Symphonic Music - Released March 16, 2018 | CAvi-music

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Symphonies - Released September 29, 2017 | MUNCHNER PHILHARMONIKER GBR

Hi-Res Booklet Distinctions 4 étoiles de Classica - 5 Sterne Fono Forum Klassik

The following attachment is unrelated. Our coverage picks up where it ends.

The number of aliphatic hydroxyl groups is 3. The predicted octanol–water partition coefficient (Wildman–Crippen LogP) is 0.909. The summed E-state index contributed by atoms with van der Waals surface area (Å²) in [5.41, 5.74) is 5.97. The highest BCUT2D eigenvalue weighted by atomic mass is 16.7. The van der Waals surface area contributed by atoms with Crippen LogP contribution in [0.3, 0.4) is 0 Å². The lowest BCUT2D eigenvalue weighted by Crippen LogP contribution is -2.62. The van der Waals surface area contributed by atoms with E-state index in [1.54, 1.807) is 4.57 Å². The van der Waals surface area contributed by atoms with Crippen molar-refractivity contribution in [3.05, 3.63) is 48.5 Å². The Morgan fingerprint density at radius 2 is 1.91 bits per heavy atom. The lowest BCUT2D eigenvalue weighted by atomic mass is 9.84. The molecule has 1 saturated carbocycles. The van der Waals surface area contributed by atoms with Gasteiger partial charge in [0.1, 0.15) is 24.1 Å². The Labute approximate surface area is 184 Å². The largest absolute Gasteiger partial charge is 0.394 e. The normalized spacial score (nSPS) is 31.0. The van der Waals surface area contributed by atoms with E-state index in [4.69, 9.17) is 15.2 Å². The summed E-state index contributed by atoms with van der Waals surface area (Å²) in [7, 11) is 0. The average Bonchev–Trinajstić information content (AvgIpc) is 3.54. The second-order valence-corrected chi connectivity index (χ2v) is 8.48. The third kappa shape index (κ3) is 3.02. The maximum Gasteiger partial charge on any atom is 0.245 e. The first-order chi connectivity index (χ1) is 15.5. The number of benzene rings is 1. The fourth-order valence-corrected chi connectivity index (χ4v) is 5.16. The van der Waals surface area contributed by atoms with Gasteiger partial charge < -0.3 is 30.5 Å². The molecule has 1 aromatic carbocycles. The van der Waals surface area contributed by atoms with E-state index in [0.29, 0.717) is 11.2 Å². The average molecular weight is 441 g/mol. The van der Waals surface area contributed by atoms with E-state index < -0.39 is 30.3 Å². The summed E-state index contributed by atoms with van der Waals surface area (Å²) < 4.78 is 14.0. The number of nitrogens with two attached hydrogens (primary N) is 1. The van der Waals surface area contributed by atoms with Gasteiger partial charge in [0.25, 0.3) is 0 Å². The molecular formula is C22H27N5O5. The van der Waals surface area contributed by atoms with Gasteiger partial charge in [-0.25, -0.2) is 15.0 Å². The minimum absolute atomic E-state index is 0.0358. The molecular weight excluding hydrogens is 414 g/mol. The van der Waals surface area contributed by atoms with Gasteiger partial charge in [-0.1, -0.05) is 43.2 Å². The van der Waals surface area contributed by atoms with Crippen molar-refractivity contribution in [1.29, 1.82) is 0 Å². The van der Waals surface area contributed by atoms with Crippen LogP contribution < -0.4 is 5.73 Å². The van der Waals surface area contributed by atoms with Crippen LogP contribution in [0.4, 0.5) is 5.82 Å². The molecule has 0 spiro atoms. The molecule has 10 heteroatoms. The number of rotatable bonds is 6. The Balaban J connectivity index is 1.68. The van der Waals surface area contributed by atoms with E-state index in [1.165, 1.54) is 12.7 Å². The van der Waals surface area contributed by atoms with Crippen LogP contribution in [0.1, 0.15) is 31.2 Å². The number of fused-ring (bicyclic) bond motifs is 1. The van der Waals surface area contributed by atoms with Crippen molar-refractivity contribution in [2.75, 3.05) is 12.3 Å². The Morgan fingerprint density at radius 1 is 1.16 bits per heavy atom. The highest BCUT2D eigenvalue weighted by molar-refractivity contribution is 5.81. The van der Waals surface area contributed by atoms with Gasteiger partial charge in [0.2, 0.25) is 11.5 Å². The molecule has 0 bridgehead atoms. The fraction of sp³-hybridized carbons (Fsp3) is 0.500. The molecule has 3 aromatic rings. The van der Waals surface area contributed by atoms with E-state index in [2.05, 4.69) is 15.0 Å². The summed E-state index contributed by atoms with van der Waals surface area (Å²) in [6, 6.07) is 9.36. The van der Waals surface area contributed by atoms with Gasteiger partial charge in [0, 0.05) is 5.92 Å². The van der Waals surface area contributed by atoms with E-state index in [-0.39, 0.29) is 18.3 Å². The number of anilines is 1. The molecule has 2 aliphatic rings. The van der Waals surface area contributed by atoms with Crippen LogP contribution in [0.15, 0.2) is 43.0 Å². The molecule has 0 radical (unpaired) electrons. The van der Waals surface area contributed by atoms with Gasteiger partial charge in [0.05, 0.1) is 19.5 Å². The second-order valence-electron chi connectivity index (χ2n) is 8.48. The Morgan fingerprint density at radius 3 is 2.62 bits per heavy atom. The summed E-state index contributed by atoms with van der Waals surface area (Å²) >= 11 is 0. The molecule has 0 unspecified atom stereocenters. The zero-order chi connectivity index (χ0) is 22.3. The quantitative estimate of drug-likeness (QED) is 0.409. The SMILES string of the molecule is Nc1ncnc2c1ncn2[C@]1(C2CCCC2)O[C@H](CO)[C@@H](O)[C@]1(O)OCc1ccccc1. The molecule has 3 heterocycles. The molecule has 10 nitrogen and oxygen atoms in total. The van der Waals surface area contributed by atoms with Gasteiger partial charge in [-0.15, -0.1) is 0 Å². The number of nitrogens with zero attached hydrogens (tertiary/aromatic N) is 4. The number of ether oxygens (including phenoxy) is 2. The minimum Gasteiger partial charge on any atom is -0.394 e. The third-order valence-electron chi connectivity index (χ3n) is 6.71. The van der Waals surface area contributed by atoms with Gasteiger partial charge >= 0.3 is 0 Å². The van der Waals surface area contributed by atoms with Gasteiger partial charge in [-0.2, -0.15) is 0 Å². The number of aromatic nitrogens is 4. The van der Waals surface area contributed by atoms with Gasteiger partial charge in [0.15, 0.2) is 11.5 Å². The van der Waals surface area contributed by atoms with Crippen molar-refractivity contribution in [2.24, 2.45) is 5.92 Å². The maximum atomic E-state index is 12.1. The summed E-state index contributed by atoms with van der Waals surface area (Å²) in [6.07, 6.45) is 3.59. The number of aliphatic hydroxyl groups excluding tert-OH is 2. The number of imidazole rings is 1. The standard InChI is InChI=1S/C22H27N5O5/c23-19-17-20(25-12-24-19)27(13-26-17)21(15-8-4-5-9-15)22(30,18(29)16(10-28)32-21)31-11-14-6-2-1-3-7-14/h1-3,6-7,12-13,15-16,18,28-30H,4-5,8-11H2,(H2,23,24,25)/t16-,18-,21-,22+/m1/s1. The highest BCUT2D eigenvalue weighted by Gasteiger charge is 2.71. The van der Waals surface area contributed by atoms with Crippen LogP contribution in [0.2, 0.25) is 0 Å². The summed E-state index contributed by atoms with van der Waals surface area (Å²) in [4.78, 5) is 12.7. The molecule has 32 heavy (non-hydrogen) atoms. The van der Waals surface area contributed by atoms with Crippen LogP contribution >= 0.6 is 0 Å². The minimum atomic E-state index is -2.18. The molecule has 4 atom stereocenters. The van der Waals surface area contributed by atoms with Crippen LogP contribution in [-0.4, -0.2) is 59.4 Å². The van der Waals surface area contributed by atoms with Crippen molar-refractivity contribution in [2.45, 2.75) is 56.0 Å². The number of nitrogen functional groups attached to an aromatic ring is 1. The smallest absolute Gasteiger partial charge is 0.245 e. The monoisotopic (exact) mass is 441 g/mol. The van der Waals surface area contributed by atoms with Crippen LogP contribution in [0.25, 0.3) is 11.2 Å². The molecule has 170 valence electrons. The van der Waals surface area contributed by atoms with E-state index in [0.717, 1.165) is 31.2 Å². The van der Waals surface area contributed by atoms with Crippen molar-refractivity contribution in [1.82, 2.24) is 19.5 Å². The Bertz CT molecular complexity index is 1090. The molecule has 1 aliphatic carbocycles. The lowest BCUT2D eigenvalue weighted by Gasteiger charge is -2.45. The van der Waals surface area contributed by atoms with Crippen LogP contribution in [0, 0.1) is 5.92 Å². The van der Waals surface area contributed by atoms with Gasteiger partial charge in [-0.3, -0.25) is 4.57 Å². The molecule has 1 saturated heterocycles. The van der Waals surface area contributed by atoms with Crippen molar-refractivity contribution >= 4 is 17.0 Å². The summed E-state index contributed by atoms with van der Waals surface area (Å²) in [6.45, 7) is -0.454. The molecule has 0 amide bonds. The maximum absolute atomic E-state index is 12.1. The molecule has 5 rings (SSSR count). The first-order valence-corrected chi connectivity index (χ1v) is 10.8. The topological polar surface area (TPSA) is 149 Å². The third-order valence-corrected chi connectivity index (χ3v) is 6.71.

Gustav Mahler and the Munich Philharmonic share a very special connection. As a composer he sustainably linked the 19th century Austro-German tradition and the modernism of the early 20th century. The world premiere of his Symphony No. 4 took place under his baton on 25 November 1901 in Munich’s Großen Kaim-Saal with the then called Kaim-Orchester, present day Munich Philharmonic. His works have been a substantial part of the Munich Philharmonic’s core repertoire ever since and the orchestra has excelled on many occasions. After the MPHIL release of Mahler’s Symphony No. 2 in September 2016 now follows the release of the Symphony No. 4 with which the orchestra’s history is so closely intertwined. The live concert recording released on this album took place at the Philharmonie im Gasteig in Munich, the orchestra’s home, with Salzburg soprano Genia Kuehmeier. Valery Gergiev has paid the Austro-German repertoire particular attention throughout his career, which ignited a lasting fascination for Gustav Mahler. Over recent decades he has continued to explore the Austro-German repertoire, garnering adulation, especially for his interpretations of Wagner, Strauss, Mahler and Bruckner – music that is at the very heart of the Munich Philharmonic’s repertoire. © Warner Classics